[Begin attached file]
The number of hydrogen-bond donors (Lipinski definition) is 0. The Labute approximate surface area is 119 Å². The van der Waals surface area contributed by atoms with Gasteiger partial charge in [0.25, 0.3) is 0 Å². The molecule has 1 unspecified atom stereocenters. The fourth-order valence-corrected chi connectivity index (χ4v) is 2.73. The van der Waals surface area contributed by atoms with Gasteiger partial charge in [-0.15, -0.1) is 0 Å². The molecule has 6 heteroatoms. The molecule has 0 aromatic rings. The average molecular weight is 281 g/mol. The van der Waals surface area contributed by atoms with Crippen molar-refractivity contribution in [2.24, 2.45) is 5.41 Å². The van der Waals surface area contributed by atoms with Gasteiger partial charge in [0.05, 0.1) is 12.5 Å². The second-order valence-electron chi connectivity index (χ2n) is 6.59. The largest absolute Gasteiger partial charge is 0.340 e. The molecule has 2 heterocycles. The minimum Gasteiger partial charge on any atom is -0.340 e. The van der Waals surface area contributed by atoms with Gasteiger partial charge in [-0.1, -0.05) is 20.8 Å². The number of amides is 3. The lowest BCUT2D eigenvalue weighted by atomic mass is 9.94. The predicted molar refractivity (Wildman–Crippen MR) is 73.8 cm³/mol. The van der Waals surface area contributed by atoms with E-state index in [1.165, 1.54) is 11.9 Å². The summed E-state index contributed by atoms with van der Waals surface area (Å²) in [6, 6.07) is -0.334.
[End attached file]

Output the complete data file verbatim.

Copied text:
The number of hydrogen-bond donors (Lipinski definition) is 0. The Labute approximate surface area is 119 Å². The van der Waals surface area contributed by atoms with Gasteiger partial charge in [0.25, 0.3) is 0 Å². The molecule has 1 unspecified atom stereocenters. The fourth-order valence-corrected chi connectivity index (χ4v) is 2.73. The van der Waals surface area contributed by atoms with Gasteiger partial charge in [-0.15, -0.1) is 0 Å². The molecule has 6 heteroatoms. The molecule has 0 aromatic rings. The average molecular weight is 281 g/mol. The van der Waals surface area contributed by atoms with Crippen molar-refractivity contribution in [2.24, 2.45) is 5.41 Å². The van der Waals surface area contributed by atoms with Gasteiger partial charge in [0.05, 0.1) is 12.5 Å². The second-order valence-electron chi connectivity index (χ2n) is 6.59. The largest absolute Gasteiger partial charge is 0.340 e. The molecule has 2 heterocycles. The minimum Gasteiger partial charge on any atom is -0.340 e. The van der Waals surface area contributed by atoms with Gasteiger partial charge in [-0.1, -0.05) is 20.8 Å². The number of amides is 3. The lowest BCUT2D eigenvalue weighted by atomic mass is 9.94. The predicted molar refractivity (Wildman–Crippen MR) is 73.8 cm³/mol. The van der Waals surface area contributed by atoms with E-state index in [1.165, 1.54) is 11.9 Å². The summed E-state index contributed by atoms with van der Waals surface area (Å²) in [6, 6.07) is -0.334.